Texas Cardiac Arrhythmia Institute physicians participate in clinical trial for 4D imaging technology for complex heart procedures

AUSTIN, Texas, Aug. 31, 2020 /PRNewswire/ — Physicians with the Texas Cardiac Arrhythmia Institute (TCAI) at St. David’s Medical Center are among the first in the world to participate in a clinical trial to evaluate a new intra-cardiac echocardiography catheter. Andrea Natale, M.D., F.H.R.S., F.A.C.C., F.E.S.C., cardiac electrophysiologist and executive medical director of TCAI, and Amin Al-Ahmad, M.D., cardiac electrophysiologist at TCAI, recently participated in the first-in-human trials of this catheter in Europe, in preparation for conducting in-human trials at St. David’s Medical Center in Central Texas next year.

What distinguishes this catheter—the NuVision™ ICE Catheter—from previous versions is 4D imaging, which is designed to better guide complex cardiac procedures, improve outcomes and reduce procedure times, all of which are beneficial to the patient.

“As ablation technologies continue to evolve, and procedures become increasingly complex, there is a growing need for advanced intracardiac imaging beyond the capabilities of 3D imaging,” Dr. Natale said. “4D imaging provides a high-resolution view of the heart structure during a complex intervention to lessen the likelihood of complications during ablation procedures. We are committed to providing leading-edge treatment to our patients, and we look forward to bringing this important advancement to St. David’s Medical Center.”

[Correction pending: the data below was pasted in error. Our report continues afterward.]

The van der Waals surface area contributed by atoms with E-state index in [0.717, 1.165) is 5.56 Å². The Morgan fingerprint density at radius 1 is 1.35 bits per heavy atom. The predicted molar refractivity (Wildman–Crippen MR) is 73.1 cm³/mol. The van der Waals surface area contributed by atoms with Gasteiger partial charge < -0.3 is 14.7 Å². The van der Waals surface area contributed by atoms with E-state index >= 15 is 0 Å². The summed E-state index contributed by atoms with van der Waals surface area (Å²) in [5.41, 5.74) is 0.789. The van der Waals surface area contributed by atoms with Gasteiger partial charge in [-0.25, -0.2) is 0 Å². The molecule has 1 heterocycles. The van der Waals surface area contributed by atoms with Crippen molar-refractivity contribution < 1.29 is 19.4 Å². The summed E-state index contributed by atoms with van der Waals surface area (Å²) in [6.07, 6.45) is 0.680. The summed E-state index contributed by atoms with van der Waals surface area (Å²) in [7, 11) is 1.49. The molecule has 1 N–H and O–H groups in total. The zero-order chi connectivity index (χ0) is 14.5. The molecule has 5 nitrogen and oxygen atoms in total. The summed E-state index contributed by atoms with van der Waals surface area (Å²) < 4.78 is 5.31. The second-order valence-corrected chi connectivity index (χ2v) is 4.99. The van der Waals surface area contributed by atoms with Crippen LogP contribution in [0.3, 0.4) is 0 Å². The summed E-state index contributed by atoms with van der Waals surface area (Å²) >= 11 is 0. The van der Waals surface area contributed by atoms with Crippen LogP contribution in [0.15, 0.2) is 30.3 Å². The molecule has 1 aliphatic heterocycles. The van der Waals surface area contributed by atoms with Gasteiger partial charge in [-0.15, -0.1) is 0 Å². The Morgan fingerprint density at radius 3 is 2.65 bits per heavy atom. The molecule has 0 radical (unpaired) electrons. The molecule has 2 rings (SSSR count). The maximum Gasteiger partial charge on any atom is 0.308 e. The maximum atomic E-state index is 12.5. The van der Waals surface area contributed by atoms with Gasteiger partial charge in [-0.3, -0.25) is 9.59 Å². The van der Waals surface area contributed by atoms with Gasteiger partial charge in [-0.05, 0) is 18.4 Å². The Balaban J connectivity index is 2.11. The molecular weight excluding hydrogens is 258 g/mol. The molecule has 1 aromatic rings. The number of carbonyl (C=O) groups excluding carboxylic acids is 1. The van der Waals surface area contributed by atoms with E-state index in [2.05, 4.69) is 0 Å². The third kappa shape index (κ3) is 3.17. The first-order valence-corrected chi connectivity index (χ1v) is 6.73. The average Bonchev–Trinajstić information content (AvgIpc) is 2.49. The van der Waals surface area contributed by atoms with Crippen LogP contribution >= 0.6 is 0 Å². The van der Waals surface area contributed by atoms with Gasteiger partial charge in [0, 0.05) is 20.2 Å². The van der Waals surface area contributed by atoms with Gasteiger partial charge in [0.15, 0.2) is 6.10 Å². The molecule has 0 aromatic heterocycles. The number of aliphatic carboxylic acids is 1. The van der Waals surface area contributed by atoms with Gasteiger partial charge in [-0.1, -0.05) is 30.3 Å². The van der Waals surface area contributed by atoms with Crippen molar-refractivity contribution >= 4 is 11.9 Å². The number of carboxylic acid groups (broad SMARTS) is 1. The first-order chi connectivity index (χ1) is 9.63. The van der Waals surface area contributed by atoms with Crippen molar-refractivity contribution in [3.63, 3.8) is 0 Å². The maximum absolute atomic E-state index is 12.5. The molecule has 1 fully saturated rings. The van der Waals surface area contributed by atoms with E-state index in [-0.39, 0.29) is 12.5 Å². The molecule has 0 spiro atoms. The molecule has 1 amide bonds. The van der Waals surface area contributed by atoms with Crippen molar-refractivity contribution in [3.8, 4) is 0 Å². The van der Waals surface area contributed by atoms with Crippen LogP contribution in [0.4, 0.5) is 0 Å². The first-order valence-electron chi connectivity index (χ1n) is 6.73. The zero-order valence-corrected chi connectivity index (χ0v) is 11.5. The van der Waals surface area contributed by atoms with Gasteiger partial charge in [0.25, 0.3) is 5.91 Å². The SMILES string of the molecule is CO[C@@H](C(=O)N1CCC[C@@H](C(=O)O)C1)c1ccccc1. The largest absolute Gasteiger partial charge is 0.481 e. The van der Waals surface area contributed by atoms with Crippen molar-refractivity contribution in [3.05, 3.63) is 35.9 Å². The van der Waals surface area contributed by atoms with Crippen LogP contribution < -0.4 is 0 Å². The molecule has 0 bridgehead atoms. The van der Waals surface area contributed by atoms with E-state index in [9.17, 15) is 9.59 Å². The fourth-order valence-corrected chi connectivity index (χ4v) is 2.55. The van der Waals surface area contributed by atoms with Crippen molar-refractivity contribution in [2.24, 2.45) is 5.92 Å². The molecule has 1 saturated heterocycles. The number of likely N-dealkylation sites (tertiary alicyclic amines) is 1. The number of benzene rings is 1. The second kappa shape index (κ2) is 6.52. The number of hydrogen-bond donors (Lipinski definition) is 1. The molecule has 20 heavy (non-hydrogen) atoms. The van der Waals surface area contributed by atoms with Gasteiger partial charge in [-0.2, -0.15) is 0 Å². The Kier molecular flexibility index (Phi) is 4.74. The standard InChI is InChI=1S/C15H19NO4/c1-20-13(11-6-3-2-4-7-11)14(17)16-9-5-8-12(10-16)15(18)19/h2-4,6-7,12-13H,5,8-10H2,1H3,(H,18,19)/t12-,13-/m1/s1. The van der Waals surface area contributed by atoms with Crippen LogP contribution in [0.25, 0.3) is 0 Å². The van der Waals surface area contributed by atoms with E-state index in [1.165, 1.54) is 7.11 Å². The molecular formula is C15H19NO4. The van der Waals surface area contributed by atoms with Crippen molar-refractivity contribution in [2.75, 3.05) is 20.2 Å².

This catheter offers all of the imaging capabilities of previous imaging platforms with the added spatial benefits of real-time intracardiac 3D guidance, giving physicians an advanced view of the heart in motion during complex structural heart surgeries, appendage closures and cardiac ablation procedures. This enhanced visualization allows physicians to better assess complex cardiac structures with the potential to improve patient outcomes while reducing procedure times and fluoroscopy (X-ray) exposure. It also gives physicians better control of the image generation by allowing them to guide the catheter throughout the procedure.

“Through the Texas Cardiac Arrhythmia Institute at St. David’s Medical Center, we are committed to advancing the level of care for patients with cardiac conditions,” Dr. Al-Ahmad said. “Having the ability to view direct images of a procedure in real time allows us to more safely and effectively treat patients.”

4D imaging also allows doctors to perform structural heart procedures under conscious sedation, which is associated with a lower risk of complications for patients.

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